— Deep cries out to Deep —
Everybody knows about the panting deer of the opening line of Psalm 42, and many experience the sentiment that gave rise to this image. But few realize the exquisite and valiant choice of words the sons of Korah display, especially in the seventh verse.
Psalm 42 is a dance of fluidic words. Meticulously, the author breaks a continuum, evokes contrasts and has elements congrue into new onenesses.
The word for "deer" comes from a root that generally denotes a protruding or something that stands proudly and quietly ('wl; other derivations are words meaning: belly, leader, porch, ram, door post, terebinth).
Its longing or panting is penciled with the verb arag, a very unusual word that, judging from equivalents in cognate languages, rather means a bending, declining or even ascending.
Contrary to common interpretation, the image is gentle and still and charged with great tension. The deer emerges from the forest—early morning perhaps; mist in elongated blurs rests nimbly on the grass—and as it stands attention the observer feels its thirst. Slowly the animal stoops towards the flow of water below.
The author yearns to emerge from the throngs of those who challenge his trust in the One he desires. But in stead of drinking Him, he drinks his own tears, and all that pours is his own soul within him, descended, like the very water that the deer yields towards. The author's soul is depressed, like the Jordan (means Descender or Descended, follow the link below to visit our Biblical Name Vault). That is why he remembers God from the Jordanian low land, but also from the high peaks of the Hermon, and thus he creates the maximum vertical stretch possible from his local perspective. The author fills the entire leap from highest point of the earth to the lowest; the deepest depth, and cries out to the deepest depth after which he was created.
Creation began when the Spirit of God hovered over the waters, and darkness lay on the face of the deep (tehom; same word; and note that the word for 'to' is 'el, which is also the word for God). In Romans 8 we read about creation groaning and suffering anxiously from longing for the revelation of the sons of God, and we must recognize that in the private ardor of Psalm 42, the voice of the entire universe resounds, perhaps even as primary intend. But that's far from all.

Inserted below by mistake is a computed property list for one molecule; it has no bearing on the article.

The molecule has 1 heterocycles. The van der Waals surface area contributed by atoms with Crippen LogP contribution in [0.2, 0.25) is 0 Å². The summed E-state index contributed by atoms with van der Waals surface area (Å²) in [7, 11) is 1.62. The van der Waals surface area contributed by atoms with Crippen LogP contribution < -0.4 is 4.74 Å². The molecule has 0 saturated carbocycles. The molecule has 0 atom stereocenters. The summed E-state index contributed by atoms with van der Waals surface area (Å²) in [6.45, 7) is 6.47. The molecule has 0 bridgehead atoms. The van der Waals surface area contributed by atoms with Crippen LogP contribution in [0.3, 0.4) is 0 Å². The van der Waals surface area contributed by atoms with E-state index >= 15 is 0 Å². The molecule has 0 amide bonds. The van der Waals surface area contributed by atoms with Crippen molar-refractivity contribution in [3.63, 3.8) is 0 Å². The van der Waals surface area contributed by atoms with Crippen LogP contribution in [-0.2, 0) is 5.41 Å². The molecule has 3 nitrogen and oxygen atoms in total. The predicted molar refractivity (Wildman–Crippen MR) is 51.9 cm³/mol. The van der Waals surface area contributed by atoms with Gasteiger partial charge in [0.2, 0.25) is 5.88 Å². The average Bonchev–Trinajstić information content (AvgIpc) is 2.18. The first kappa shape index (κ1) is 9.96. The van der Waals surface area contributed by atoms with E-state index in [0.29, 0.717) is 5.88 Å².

The Greek word for "cross" is stauros, a noun from the verb histemi, meaning to stand. Romans had the habit of hanging criminals up for everyone to see, which was not uncommon to other cultures (Israel: Deuteronomy 21:23; Persia: Ester 5:15).
However, the distinctive horizontal cross-section, with which a stauros was often but not always equipped, is not mentioned anywhere in Scriptures. We simply don't know whether Jesus was hanged with His arms vertical or horizontal.
A stauros is literally a lifter-upper, and the phrase "Christ crucified" points at His elevation and obviousness, much rather than to the Roman instrument of execution. In the below quote another verb is used, but the intention is the same:
"And I, if I be lifted up from the earth will draw all men to Myself"—John 12:32
In verse 9, the author likens God distinctively to the opposite of water: a rock. "The figure of God as a rock becomes typical for the New Testament teachings relative to Christ's person and walk—1 Peter 2:6; 1 Corinthians 10:4" (say Harris, Archer and Waltke), and our attention is drawn to Jesus Christ. Remarkable, because where the Psalmist states, "I will say to God, my Rock, "Why hast Thou forgotten Me?"," Jesus cried from the cross, "My God, My God, why have You forsaken Me?" (Matthew 27:46).
Dying the way Jesus did is a pretty hard death. There is some debate about His actual posture, but everyone agrees that His arms were stretched, and placed either sideways or straight up. The result of this is that the chest cavity expands and exhaling is made difficult. After a while, breathing is impossible and Jesus' actual cause of death was exhaustion and asphyxia. This makes the report of His dying by Matthew and Mark highly remarkable, if not boldly referential, "And Jesus cried out again with a loud voice, and yielded up His spirit" (Matthew 27:50); "And Jesus uttered a loud cry and breathed His last" (Mark 15:37).
"Jesus, knowing that all things had already been accomplished, in order that the Scripture might be fulfilled, said, "I am thirsty" (John 19:28)." NAS links this to Psalm 22:15. Others to 69:21. But perhaps Jesus thought of Psalm 42:7, and its incredible extent of profundity, and Deep cried out to Deep.